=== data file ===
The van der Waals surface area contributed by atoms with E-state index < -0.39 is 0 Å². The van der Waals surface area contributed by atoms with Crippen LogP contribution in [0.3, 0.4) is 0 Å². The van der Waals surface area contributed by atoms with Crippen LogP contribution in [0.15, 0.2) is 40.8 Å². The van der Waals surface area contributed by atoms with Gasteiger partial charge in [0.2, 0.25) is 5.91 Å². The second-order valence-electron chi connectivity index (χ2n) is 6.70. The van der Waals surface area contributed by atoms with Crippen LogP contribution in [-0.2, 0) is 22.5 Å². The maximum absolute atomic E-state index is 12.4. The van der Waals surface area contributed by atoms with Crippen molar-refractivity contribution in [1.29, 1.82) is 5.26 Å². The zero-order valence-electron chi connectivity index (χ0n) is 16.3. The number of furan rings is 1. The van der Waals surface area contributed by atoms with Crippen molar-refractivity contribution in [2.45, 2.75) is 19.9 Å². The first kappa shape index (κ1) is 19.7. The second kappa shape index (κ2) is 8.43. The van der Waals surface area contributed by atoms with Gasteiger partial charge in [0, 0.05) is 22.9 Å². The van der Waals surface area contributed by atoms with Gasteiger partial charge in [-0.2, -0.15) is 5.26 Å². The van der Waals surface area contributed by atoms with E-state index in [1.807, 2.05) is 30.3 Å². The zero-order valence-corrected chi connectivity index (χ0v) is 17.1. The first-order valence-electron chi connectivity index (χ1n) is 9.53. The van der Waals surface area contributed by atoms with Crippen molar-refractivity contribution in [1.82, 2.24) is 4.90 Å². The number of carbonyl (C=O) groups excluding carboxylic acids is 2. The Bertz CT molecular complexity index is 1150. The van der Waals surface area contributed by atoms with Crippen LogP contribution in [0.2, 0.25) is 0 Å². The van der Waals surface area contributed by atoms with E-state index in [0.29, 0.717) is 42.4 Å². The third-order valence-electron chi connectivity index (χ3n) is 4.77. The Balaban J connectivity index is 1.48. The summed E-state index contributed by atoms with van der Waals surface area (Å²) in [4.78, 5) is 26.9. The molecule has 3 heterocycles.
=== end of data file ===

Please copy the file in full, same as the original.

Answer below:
The van der Waals surface area contributed by atoms with E-state index < -0.39 is 0 Å². The van der Waals surface area contributed by atoms with Crippen LogP contribution in [0.3, 0.4) is 0 Å². The van der Waals surface area contributed by atoms with Crippen LogP contribution in [0.15, 0.2) is 40.8 Å². The van der Waals surface area contributed by atoms with Gasteiger partial charge in [0.2, 0.25) is 5.91 Å². The second-order valence-electron chi connectivity index (χ2n) is 6.70. The van der Waals surface area contributed by atoms with Crippen LogP contribution in [-0.2, 0) is 22.5 Å². The maximum absolute atomic E-state index is 12.4. The van der Waals surface area contributed by atoms with Crippen molar-refractivity contribution in [1.29, 1.82) is 5.26 Å². The zero-order valence-electron chi connectivity index (χ0n) is 16.3. The number of furan rings is 1. The van der Waals surface area contributed by atoms with Crippen molar-refractivity contribution in [2.45, 2.75) is 19.9 Å². The first kappa shape index (κ1) is 19.7. The second kappa shape index (κ2) is 8.43. The van der Waals surface area contributed by atoms with Gasteiger partial charge in [0, 0.05) is 22.9 Å². The van der Waals surface area contributed by atoms with Gasteiger partial charge in [-0.2, -0.15) is 5.26 Å². The van der Waals surface area contributed by atoms with E-state index in [1.807, 2.05) is 30.3 Å². The zero-order valence-corrected chi connectivity index (χ0v) is 17.1. The first-order valence-electron chi connectivity index (χ1n) is 9.53. The van der Waals surface area contributed by atoms with Crippen molar-refractivity contribution in [1.82, 2.24) is 4.90 Å². The number of carbonyl (C=O) groups excluding carboxylic acids is 2. The Bertz CT molecular complexity index is 1150. The van der Waals surface area contributed by atoms with Crippen LogP contribution in [0.2, 0.25) is 0 Å². The van der Waals surface area contributed by atoms with E-state index in [0.29, 0.717) is 42.4 Å². The third-order valence-electron chi connectivity index (χ3n) is 4.77. The Balaban J connectivity index is 1.48. The summed E-state index contributed by atoms with van der Waals surface area (Å²) in [4.78, 5) is 26.9. The molecule has 3 heterocycles.